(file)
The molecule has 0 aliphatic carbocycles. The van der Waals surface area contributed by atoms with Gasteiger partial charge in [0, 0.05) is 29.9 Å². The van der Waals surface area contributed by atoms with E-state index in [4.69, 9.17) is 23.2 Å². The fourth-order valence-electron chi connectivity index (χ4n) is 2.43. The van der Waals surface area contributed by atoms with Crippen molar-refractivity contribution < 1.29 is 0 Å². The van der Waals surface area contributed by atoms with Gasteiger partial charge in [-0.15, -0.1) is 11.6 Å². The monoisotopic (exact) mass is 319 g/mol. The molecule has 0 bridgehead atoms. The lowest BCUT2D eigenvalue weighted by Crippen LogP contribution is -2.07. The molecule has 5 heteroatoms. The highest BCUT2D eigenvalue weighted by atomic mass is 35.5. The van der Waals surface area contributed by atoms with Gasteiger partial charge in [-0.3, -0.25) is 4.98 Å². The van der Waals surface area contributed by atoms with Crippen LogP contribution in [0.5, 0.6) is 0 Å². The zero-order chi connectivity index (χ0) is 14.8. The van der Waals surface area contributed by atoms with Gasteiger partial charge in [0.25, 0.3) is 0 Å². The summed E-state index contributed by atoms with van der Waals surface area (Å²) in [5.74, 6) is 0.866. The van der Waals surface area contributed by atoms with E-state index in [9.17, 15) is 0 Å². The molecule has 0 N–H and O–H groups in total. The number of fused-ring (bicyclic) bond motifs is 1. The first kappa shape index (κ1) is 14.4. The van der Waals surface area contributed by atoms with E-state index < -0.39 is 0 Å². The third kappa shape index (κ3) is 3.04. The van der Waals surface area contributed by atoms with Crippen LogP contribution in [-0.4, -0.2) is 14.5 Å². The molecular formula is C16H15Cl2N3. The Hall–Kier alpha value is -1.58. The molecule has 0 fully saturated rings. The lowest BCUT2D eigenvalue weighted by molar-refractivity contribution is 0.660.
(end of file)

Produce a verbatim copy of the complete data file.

The molecule has 0 aliphatic carbocycles. The van der Waals surface area contributed by atoms with Gasteiger partial charge in [0, 0.05) is 29.9 Å². The van der Waals surface area contributed by atoms with E-state index in [4.69, 9.17) is 23.2 Å². The fourth-order valence-electron chi connectivity index (χ4n) is 2.43. The van der Waals surface area contributed by atoms with Crippen molar-refractivity contribution < 1.29 is 0 Å². The van der Waals surface area contributed by atoms with Gasteiger partial charge in [-0.15, -0.1) is 11.6 Å². The monoisotopic (exact) mass is 319 g/mol. The molecule has 0 bridgehead atoms. The lowest BCUT2D eigenvalue weighted by Crippen LogP contribution is -2.07. The molecule has 5 heteroatoms. The highest BCUT2D eigenvalue weighted by atomic mass is 35.5. The van der Waals surface area contributed by atoms with Gasteiger partial charge in [-0.3, -0.25) is 4.98 Å². The van der Waals surface area contributed by atoms with Crippen LogP contribution in [0.5, 0.6) is 0 Å². The zero-order chi connectivity index (χ0) is 14.8. The van der Waals surface area contributed by atoms with Gasteiger partial charge in [0.25, 0.3) is 0 Å². The summed E-state index contributed by atoms with van der Waals surface area (Å²) in [5.74, 6) is 0.866. The van der Waals surface area contributed by atoms with E-state index in [9.17, 15) is 0 Å². The molecule has 0 N–H and O–H groups in total. The number of fused-ring (bicyclic) bond motifs is 1. The first kappa shape index (κ1) is 14.4. The van der Waals surface area contributed by atoms with E-state index < -0.39 is 0 Å². The third kappa shape index (κ3) is 3.04. The van der Waals surface area contributed by atoms with Crippen LogP contribution in [-0.4, -0.2) is 14.5 Å². The molecular formula is C16H15Cl2N3. The Hall–Kier alpha value is -1.58. The molecule has 0 fully saturated rings. The lowest BCUT2D eigenvalue weighted by molar-refractivity contribution is 0.660.